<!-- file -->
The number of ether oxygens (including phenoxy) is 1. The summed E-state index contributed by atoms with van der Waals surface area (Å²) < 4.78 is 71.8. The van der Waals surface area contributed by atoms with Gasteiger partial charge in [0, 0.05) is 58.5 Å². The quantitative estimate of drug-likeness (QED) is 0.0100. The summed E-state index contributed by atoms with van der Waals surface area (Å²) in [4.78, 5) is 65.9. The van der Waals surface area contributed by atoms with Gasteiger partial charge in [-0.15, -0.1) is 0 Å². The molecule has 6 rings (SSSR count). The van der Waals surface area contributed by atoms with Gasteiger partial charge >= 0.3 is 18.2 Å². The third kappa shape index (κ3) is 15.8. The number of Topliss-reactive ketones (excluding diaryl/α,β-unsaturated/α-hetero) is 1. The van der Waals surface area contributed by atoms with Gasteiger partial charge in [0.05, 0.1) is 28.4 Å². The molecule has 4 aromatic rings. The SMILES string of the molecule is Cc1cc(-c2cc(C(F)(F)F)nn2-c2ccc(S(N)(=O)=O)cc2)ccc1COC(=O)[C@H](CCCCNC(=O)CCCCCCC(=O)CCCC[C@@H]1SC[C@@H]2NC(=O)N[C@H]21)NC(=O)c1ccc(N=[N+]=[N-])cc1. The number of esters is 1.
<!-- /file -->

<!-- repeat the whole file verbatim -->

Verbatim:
The number of ether oxygens (including phenoxy) is 1. The summed E-state index contributed by atoms with van der Waals surface area (Å²) < 4.78 is 71.8. The van der Waals surface area contributed by atoms with Gasteiger partial charge in [0, 0.05) is 58.5 Å². The quantitative estimate of drug-likeness (QED) is 0.0100. The summed E-state index contributed by atoms with van der Waals surface area (Å²) in [4.78, 5) is 65.9. The van der Waals surface area contributed by atoms with Gasteiger partial charge in [-0.15, -0.1) is 0 Å². The molecule has 6 rings (SSSR count). The van der Waals surface area contributed by atoms with Gasteiger partial charge >= 0.3 is 18.2 Å². The third kappa shape index (κ3) is 15.8. The number of Topliss-reactive ketones (excluding diaryl/α,β-unsaturated/α-hetero) is 1. The van der Waals surface area contributed by atoms with Gasteiger partial charge in [0.05, 0.1) is 28.4 Å². The molecule has 4 aromatic rings. The SMILES string of the molecule is Cc1cc(-c2cc(C(F)(F)F)nn2-c2ccc(S(N)(=O)=O)cc2)ccc1COC(=O)[C@H](CCCCNC(=O)CCCCCCC(=O)CCCC[C@@H]1SC[C@@H]2NC(=O)N[C@H]21)NC(=O)c1ccc(N=[N+]=[N-])cc1. The number of esters is 1.